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K2CO3 Wiki

Potassium carbonate, sometimes referred to in historical literature as potash, is an inorganic compound with chemical formula K2CO3. It is a basic and somewhat hygroscopic crystalline solid, readily forming a solution that feels slippery to the touch.

PropertiesEdit

ChemicalEdit

Potassium carbonate reacts with acids to release carbon dioxide.

PhysicalEdit

Potassium carbonate is a white deliquescent solid. It is soluble in water, but not ethanol. K2CO3 decomposes at 891°C.

AvailabilityEdit

Potassium carbonate can be purchased online cheaply.

PreparationEdit

Historically, potassium carbonate was obtained through the leaching of wood ash, producing a product referred to as lye, which consisted of varying portions of potassium and sodium carbonates and a variety of other impurities. This mixture, while unsuitable for analytical chemistry, can still find some applications today, such as in food preparation(such as in traditional Japanese ramen) and soap-making. Sodium carbonate can be removed, however, by concentrating a solution of the wood lye and cooling it to near freezing. Sodium carbonate is much less soluble than potassium carbonate, and will easily crystallize out.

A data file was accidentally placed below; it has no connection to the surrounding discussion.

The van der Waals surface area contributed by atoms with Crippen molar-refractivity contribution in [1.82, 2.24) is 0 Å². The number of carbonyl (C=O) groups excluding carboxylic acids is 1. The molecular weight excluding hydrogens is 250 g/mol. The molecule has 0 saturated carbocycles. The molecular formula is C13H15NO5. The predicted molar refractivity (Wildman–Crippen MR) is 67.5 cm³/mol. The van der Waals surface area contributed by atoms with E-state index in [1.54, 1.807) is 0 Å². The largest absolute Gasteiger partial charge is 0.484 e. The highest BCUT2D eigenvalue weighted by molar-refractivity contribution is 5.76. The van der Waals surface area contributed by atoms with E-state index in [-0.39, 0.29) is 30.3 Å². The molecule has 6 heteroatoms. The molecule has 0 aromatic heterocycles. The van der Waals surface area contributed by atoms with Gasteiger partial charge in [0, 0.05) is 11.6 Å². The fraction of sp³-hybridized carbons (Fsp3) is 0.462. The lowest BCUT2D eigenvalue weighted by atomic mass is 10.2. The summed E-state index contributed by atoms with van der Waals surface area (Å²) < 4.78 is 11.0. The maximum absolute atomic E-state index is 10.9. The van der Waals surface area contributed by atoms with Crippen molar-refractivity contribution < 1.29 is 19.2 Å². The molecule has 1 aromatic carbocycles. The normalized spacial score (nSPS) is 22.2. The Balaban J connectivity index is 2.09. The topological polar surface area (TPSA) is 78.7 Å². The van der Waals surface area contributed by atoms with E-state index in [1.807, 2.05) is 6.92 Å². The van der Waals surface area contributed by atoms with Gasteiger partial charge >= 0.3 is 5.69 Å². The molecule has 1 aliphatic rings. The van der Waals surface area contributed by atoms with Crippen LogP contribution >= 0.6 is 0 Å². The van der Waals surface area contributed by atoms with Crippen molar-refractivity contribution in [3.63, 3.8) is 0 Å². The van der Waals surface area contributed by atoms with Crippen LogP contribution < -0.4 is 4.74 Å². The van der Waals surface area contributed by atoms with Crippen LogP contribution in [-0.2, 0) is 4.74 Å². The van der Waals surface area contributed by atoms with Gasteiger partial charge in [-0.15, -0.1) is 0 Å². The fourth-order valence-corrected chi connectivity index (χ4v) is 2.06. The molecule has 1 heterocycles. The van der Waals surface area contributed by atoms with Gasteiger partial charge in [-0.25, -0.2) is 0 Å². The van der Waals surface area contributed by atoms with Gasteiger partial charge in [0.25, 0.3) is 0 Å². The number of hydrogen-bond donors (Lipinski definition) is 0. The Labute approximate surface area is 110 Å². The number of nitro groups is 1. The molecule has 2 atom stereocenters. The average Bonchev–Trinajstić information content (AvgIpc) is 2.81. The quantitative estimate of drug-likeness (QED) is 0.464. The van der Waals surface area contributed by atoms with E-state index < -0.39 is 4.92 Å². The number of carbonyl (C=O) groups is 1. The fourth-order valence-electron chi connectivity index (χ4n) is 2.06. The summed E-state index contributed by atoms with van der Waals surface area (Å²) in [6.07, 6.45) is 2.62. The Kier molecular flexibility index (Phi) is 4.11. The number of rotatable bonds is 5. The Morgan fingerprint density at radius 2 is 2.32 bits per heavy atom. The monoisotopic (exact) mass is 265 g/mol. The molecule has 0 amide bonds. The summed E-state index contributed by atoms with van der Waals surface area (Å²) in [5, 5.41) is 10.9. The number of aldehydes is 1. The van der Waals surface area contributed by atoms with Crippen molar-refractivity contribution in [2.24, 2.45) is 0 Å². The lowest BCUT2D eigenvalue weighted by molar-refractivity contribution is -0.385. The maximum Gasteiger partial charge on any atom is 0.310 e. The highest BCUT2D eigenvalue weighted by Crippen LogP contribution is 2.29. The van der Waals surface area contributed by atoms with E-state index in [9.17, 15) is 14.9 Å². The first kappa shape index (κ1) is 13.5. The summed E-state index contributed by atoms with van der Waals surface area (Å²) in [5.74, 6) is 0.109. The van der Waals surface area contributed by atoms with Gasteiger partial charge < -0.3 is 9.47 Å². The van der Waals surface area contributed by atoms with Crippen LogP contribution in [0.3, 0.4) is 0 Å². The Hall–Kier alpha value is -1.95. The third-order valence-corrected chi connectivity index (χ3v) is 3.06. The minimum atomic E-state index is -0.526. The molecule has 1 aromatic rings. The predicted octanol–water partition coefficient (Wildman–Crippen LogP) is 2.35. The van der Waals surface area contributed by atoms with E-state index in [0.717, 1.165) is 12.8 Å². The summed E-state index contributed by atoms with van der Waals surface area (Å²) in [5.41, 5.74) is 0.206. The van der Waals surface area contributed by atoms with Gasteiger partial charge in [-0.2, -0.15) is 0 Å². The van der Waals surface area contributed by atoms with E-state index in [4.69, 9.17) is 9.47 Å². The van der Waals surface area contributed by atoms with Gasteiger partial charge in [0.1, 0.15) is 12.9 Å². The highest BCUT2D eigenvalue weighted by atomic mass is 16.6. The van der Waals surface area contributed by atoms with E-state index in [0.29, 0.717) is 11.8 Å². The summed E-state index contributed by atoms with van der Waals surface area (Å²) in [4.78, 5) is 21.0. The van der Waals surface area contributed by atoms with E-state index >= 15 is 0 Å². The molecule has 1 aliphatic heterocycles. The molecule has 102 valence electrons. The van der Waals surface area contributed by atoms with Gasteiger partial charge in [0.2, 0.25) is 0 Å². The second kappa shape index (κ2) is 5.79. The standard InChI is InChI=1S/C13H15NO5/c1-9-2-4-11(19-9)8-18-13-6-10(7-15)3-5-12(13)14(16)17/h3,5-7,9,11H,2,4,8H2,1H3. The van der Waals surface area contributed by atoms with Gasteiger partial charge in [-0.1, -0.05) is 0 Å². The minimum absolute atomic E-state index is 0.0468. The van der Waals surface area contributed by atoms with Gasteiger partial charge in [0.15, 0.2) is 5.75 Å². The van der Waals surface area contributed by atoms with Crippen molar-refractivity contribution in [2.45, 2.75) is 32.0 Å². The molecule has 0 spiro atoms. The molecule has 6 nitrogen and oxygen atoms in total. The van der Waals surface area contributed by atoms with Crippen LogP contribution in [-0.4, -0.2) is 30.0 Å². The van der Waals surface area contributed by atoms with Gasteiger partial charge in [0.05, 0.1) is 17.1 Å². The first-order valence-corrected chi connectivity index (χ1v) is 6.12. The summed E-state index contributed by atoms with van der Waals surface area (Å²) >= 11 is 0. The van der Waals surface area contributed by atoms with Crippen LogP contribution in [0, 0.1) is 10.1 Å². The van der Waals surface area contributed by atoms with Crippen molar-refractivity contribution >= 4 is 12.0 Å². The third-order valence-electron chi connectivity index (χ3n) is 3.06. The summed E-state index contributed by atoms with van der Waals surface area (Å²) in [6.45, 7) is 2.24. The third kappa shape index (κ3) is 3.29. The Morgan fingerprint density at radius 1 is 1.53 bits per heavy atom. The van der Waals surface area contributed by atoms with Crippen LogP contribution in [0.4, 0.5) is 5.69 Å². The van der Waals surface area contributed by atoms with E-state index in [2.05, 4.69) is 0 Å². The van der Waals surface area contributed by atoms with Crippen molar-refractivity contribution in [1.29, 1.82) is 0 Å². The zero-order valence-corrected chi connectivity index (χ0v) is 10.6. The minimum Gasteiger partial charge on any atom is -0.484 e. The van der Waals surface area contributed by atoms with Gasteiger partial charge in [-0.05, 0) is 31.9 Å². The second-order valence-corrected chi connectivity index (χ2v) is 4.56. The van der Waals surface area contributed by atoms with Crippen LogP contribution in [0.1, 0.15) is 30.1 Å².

A more modern method of preparing potassium carbonate, but still a crude one, is by burning a mixture of finely ground potassium nitrate and carbon (or potassium nitrate and sugar), usually in the form of coke or charcoal. To ensure that all potassium nitrate reacts, an excess of carbon should be used, and the two reactants mixed very well. This reaction produces large, bright magenta or fuchsia flames and thick white smoke, and should only be performed outside. The end product of this reaction can be leached with water, crystallized by evaporation or boiling, and washed in hot acetone. Care must be taken when working with the reaction product as it may contain potassium cyanide.

ProjectsEdit

Potassium carbonate is useful for the production of potassium salts in the lab, and can serve as a substitute for potassium hydroxide for many applications. One unique application for potassium carbonate is the salting-out of ethanol or methanol. When added in the correct proportion to a solution of ethanol and water and dissolved, potassium carbonate causes the solution to separate into two phases, one of which is nearly pure ethanol. This principle may also be useful in distillations to break the naturally occurring azeotrope of ethanol and water.

HandlingEdit

SafetyEdit

Potassium carbonate has low toxicity.

StorageEdit

Should be stored in closed bottles.

DisposalEdit

As it is non-toxic, it can be safely dumped in the ground.

ReferencesEdit

Relevant Sciencemadness threadsEdit

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